Determinants of climate change adaptation among male and female headed farm households in eastern Uganda
AbstractAdaptation is considered an appropriate response to climate change and variability, especially for the smallholder farmers. However, the response decisions and actions of male and female farmers may be influenced by various factor and factor combinations that are not adequately understood. We hypothesized that both male and female farmers are climate change conscious and responsive; and that there is a gender dimension to the choice of a climate change adaptation strategy. We utilised a combination of descriptive statistics and logistic regression analysis to study the factors that influence the choice of a decision to adapt to a climate change scenario. Using cross-sectional data collected from 136 households in eastern Uganda, we undertook the analysis at two levels; pooled sample analysis and a gender disaggregated analysis. Contrary to perceived wisdom and evidence from other empirical studies, the factors that influence the climate change adaptation decision vary considerably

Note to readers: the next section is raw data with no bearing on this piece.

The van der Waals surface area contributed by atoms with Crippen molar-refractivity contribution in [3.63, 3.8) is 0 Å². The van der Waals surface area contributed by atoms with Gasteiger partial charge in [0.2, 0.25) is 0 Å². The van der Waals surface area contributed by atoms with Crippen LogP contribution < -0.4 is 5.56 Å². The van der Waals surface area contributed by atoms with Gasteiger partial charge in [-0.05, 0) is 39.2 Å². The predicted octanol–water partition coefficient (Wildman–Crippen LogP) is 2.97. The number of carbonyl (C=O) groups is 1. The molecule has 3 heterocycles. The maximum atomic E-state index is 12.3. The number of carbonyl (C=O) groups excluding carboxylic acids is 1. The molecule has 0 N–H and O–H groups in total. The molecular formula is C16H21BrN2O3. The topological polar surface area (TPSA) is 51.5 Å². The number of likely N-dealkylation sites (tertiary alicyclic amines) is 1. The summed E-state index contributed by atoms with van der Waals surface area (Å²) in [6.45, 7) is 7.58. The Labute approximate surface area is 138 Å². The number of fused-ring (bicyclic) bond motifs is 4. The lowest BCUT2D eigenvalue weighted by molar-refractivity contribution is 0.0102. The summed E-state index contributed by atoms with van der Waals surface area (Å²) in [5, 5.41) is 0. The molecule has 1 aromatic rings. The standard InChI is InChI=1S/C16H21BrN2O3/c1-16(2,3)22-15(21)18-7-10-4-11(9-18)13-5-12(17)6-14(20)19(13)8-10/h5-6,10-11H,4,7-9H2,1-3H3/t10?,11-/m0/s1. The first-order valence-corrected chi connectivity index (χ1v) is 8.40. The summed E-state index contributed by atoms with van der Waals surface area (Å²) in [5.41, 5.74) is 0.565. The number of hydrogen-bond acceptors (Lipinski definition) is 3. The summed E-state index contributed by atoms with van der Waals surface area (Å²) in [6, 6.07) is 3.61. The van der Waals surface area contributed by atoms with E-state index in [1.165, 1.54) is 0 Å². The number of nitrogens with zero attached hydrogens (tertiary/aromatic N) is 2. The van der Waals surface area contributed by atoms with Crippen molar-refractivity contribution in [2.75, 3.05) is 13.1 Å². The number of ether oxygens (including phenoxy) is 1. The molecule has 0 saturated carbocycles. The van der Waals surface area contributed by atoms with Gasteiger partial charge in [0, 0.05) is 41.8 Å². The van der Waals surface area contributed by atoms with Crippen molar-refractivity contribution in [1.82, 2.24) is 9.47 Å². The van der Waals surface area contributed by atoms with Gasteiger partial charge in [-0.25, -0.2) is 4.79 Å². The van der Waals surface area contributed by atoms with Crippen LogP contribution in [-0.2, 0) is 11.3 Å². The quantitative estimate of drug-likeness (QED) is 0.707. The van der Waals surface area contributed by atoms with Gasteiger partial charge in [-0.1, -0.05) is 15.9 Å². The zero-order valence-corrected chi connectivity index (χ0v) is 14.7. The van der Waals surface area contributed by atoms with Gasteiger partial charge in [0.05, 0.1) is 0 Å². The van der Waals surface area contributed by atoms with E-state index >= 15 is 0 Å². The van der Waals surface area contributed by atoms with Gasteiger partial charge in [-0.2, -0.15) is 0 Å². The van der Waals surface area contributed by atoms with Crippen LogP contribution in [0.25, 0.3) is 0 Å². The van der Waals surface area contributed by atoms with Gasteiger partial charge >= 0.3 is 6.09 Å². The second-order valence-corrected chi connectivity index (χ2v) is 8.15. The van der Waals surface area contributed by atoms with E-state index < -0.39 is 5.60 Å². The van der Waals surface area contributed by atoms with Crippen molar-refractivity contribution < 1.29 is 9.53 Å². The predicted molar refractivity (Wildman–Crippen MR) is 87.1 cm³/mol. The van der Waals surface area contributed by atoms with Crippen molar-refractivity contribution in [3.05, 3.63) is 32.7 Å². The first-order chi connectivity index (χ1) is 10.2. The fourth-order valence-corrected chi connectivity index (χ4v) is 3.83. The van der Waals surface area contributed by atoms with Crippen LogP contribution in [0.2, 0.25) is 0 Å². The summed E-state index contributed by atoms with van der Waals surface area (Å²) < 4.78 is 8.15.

between male and female household heads. Climate change adaptation decisions of female heads depended on and were sensitive to more covariates compared to the decisions of male heads of household. Furthermore, climate change adaptation decisions of female heads were influenced by more liquid household assets, while those of male heads were influenced by real estate, especially land. Additionally, beyond gender, other demographic factors appeared to play no significant role in the decision to adapt to climate change.